Last week Ralph Topping raised a few eyebrows among gamblers in the City and elsewhere when he predicted that William Hill could be worth £5bn before too long.
Chief executives are paid to be bullish, or think they are, but from a present market value of less than £3bn that's a sizeable punt forward.
His belief that the rise in mobile phone betting has much further to go was aped yesterday by rival Ladbrokes, which struck a deal with Hill's erstwhile online partner Playtech.
On one hand the deal is a coup for Ladbrokes' Richard Glynn, who joined the company three years ago with a brief to rescue its sputtering internet effort.
Playtech is widely seen as one of the smartest players in the sector, not least due to the reputation of its founder, the Israeli billionaire Teddy Sagi.
Mr Glynn has already largely fixed the Ladbrokes shops, but is still well off the pace on the internet.
Its customers spend less money and less time on its websites than do rivals'.
So maybe Mr Glynn, after several false starts, is on the way to cracking it, though the terms aren't all in his favour.
One gambling observer put it like this: If you do a deal with Teddy Sagi, he got the better side of it.
Don't let Paulson hedge bets on Puerto Rico
Banker fails humility test, episode 987.
John Paulson, the US hedge fund king who made $15bn (£10bn) for his fund by cleverly betting that the subprime mortgage market was an absurd bubble, is said to be so annoyed at the taxes he has to pay for the privilege of living in Manhattan that he may move to Puerto Rico.
Now, there's nothing remotely wrong with betting that things will fall rather than rise – it's part of how markets work, and those subprime deals would have failed whether he had bet on them or not.
Still, he profited from other people's lives becoming a disaster, even if he didn't personally increase their misery.
In mortals, that might prompt pause for thought. Some soul-searching. A feeling that it might be good to, you know, give a bit back.
Instead Mr Paulson has been checking out Puerto Rico's real estate so he can eliminate taxes on his hedge fund gains by taking advantage of generous local tax laws, reports Bloomberg.
New York should tell Mr Paulson he's welcome to leave on the proviso that he never returns, just to see how serious he is about this.
There's a reason why Puerto Rico has to offer such tax deals – it is, shall we say, far from the loveliest of Caribbean islands. A place to visit, at best, rather than to live.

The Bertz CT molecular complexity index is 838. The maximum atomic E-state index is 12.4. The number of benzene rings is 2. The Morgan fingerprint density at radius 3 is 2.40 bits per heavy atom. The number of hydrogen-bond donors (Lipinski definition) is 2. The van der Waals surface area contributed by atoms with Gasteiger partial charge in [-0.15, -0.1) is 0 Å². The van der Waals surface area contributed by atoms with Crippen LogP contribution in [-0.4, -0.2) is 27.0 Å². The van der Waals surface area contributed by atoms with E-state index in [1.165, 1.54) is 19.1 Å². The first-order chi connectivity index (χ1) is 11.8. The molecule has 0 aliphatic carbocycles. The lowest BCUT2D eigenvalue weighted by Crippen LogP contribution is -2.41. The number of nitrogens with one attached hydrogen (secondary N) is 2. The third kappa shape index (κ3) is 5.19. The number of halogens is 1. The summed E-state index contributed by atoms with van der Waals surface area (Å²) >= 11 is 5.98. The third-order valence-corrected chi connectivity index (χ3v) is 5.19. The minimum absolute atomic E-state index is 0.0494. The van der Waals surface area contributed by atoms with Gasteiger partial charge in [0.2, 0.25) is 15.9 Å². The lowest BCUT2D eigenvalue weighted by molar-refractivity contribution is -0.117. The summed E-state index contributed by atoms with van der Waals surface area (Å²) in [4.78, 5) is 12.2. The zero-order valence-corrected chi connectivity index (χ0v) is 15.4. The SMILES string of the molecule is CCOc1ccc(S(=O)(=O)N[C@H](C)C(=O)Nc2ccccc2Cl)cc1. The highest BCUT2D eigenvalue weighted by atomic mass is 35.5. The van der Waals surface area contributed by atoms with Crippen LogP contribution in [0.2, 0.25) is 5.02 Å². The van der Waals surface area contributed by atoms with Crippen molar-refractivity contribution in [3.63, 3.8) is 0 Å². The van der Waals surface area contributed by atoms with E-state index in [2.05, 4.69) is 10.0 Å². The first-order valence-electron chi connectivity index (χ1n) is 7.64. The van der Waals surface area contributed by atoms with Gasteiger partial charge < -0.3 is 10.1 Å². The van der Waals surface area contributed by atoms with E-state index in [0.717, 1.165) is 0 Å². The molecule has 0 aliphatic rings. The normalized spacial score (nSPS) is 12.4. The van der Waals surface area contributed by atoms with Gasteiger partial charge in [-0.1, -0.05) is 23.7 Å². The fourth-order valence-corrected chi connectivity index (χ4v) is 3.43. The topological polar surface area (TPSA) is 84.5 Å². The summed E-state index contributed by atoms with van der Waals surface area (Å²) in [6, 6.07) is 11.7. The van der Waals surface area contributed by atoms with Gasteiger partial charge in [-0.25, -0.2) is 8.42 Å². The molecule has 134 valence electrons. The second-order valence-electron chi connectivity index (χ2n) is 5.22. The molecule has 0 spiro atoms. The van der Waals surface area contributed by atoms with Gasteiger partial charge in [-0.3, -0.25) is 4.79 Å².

In the UK, the equivalent example sees some of our big shots occasionally threatening to take their money and depart to the Isle of Man, which has a top tax rate of 20 per cent.
You only have to go there once to get the feeling that the suicide rate must be about the same.
And here is the news as Buik bows out
For broadcasters looking for a City voice to enliven their coverage of what the stock market did today, or to defend what evil bankers got up to yesterday, David Buik has been the go-to-guy since God was a young boy (so it seems).
For print reporters desperately in need of similar, the same rule applied. If in doubt, or in a tight spot, phone the Buik hotline. He would come up with the goods and right quick.
Yesterday the old-time sage of the City announced that he would be moving on from Cantor Index, not bothering with the usual guff about wanting to spend more time with his family. He was made redundant, and said so.
If at times his commentary was verbose or even (ahem) a little right-leaning, politically speaking, that was part of the fun.
You didn't have to agree with him.
Beyond looking like Mr Pinstripe on the One O'Clock News (and the six and the ten), Buik performed other valuable roles, as lunch companion and confidante to financial hacks who may be in danger of taking themselves too seriously. Told a tale of woe about how awful life was, 50 years of experience at the sharp end of the City would be summoned and the gentlest word offered as the wine glass was refilled : Have a word with yourself, son.
Now he's gone, at least temporarily, a gaping hole in the market opens up. The good news is that the best person to fill it remains available for hire. After a well-deserved break, we trust.